9. MAY 13 1836 Today I worked the gravels in a U pattern starting at my new hole and going east into the fault and slowly turning south back towards the kettle. Fractured rock is abundant but I haven't seen a sign of country yet. I've panned some of the dig to test and there is a lack of much color. Somehow I have run completely out of the pay area. There were no good gravels to take down to the tom and this is the first day here with no gold. My theory is to go deeper into the fault and lower the excavation to find country. This will require the most effort i've had to put in since I started. I am convinced there must be a vast amount of gold still trapped in the channel in this area near the played out kettle. The old river must have brought more gold near it. If I can find another pot hole or an area of raised country rock it may prove rich in gold and we will be high on the hog once again. John is a bit discouraged but I am keeping his spirits up and saying look at what we have accomplished so far and surely we will find more. TO BE CONTINUED ......................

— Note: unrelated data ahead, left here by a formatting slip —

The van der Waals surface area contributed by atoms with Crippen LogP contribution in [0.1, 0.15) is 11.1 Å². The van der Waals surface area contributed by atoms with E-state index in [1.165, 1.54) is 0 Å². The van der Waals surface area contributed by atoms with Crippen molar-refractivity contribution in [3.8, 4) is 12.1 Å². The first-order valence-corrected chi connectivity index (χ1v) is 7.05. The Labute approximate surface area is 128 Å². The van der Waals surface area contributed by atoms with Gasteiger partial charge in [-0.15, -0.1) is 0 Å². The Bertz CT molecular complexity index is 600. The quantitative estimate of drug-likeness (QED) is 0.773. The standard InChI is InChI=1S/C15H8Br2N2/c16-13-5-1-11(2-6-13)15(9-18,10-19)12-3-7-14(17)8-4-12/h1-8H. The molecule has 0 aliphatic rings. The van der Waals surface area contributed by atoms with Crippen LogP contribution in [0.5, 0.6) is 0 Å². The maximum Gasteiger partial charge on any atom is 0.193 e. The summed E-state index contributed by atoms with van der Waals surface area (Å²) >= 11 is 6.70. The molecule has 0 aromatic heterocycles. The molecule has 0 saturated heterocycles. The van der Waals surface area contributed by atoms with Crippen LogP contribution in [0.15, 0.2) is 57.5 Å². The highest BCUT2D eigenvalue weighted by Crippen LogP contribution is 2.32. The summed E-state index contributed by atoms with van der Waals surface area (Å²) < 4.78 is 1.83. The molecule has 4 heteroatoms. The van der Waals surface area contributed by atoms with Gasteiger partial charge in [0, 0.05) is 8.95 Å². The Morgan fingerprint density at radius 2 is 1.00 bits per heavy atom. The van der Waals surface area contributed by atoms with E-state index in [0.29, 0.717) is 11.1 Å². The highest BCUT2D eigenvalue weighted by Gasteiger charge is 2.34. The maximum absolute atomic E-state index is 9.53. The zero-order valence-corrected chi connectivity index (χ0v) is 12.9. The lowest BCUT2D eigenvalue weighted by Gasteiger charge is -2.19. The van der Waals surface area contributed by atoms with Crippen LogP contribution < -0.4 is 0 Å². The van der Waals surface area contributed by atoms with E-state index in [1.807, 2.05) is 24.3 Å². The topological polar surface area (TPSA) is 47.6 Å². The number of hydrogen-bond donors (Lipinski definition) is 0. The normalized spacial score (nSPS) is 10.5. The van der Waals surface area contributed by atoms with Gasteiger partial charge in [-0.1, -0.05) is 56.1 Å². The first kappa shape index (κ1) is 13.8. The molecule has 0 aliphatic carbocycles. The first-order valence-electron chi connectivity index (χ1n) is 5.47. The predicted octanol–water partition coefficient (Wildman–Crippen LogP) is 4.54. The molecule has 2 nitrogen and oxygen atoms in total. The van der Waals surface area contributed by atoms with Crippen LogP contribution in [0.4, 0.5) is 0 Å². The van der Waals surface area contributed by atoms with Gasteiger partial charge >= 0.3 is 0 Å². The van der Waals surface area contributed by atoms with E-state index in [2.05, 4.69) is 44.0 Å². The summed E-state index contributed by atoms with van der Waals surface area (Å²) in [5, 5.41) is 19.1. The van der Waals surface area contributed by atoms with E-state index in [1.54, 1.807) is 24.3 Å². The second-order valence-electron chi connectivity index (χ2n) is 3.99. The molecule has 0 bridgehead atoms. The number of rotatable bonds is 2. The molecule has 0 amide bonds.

10. Thank you Gerry. I never took any offense & welcome the opportunity to post on this issue. I just posted one of the bad stories we ran into. I suppose the mining business is no different than any other, there are good & bad people. I try to treat everyone as I would want to be treated. I remember being green and learning lessons the hard way at times. Cheers.